A. If the middle class and the elite stop hiring domestic help, it would set an example for the rest of the society to emulate their behavior. It is in this context that the State has to intervene in firming up the laws on child labor. Under the present Act, domestic child labor is not even regarded as child labor. It is important that there is consensus among the elite favoring universalisation of education. As long as the elite remain isolated from the issue, programs and their implementation would remain half-hearted. They must understand that democracy involves not just voting rights but also equity among citizens.

Q. What impact has the Sarva Shiksha Abhiyan (SSA) had in preventing child labor?

A. In several states, due to the SSA's intensive enrolment drives, norms of demand for education have been created. However, since it has not planned continuance of these children in schools after class V, many of them have dropped out and joined the labor force. So, there is a need for comprehensive planning in SSA.

Q. And what about the National Child Labor Program (NCLP)?

A. MVF believes NCLP has not been effective. The program is based upon the 1986 Act, and so a critique of the program is as such a critique of the Act as well. We believe that the government's division of child labor into 'hazardous' and 'non-hazardous' occupations is inadequate. For one, all children out of school are in a hazardous condition. For another, the child labor market is very fluid. A child could be engaged in both hazardous and non-hazardous industries on different days of the week. So, a survey would never be able to adequately understand the situation.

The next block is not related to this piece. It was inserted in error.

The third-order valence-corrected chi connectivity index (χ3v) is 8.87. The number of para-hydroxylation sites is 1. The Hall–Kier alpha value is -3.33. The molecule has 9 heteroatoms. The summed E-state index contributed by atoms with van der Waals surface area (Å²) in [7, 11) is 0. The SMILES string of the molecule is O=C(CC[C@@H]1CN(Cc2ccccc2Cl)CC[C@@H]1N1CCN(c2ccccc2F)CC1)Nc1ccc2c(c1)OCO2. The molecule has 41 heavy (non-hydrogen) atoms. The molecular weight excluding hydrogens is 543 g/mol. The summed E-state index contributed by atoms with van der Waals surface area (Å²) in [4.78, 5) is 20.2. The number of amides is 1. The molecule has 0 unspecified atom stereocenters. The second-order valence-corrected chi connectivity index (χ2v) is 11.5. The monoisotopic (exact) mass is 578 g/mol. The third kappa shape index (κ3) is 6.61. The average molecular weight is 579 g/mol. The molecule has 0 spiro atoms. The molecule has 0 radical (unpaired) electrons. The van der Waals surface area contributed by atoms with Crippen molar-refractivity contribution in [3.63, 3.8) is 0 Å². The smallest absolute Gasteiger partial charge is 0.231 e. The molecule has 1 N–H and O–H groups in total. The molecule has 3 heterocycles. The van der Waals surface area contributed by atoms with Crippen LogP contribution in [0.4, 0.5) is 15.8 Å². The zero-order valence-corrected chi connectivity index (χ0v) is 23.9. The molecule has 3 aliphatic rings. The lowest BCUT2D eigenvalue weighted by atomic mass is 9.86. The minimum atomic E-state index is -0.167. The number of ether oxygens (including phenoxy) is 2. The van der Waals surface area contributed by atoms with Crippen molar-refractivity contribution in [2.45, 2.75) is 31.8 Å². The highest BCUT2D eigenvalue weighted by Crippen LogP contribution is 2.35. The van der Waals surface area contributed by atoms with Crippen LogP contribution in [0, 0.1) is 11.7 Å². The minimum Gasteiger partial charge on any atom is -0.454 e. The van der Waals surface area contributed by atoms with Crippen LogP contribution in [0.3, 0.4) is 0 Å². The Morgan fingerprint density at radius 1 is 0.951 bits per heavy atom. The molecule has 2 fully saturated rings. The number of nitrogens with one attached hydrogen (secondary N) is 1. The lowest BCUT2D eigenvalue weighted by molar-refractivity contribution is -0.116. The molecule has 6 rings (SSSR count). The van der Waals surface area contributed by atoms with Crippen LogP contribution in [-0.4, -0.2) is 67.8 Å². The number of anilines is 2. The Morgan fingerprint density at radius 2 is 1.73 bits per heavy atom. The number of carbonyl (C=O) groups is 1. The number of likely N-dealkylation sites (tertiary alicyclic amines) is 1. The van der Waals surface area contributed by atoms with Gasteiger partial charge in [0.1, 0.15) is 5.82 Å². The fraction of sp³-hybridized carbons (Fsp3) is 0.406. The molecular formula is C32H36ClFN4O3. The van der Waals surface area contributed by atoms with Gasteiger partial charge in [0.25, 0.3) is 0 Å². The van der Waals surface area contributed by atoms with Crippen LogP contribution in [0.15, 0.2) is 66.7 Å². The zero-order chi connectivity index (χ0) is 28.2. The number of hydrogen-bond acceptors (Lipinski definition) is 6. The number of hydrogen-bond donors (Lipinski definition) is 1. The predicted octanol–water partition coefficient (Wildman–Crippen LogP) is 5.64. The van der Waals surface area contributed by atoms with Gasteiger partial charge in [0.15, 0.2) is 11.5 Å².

Also, this division of the market leaves many girl children - who are fetching water or fuel wood or carrying siblings - out of the benefits of the NCLP. Their relentless activity goes unnoticed and unrecognized. Many hundreds of thousands of girls work for 12-13 hours in farms, inhaling pesticides and chemicals. MVF has also noticed that many such girls were subject to physical and sexual abuse by outsiders and family members even at the age of 10-12 years. If we are confined to 'hazardous' occupation as defined by the government, these girls have no hope.

Another set of children invisible in the present scheme of things are the hundreds of thousands of children - traditionally only boys, but now many girls - engaged in bonded labor. Also invisible are the girls who are married by 12 years of age and are mothers by the time they are 14. A child should not be a parent. The relation between early child marriage (and the consequent dropping out of school) and child labor must be understood and recognized.

Finally, it is impractical to target children working in so-called 'hazardous' industries alone. The absence of a social norm that no child must work in any form of labor will result in a new set of children taking the place of those who have been withdrawn from work. The focus must be on total abolition and in addressing the rights of children who are out of school. In doing so, children engaged in any form of child labor - including those in hazardous industries - would be covered.    


More by :  Malvika Kaul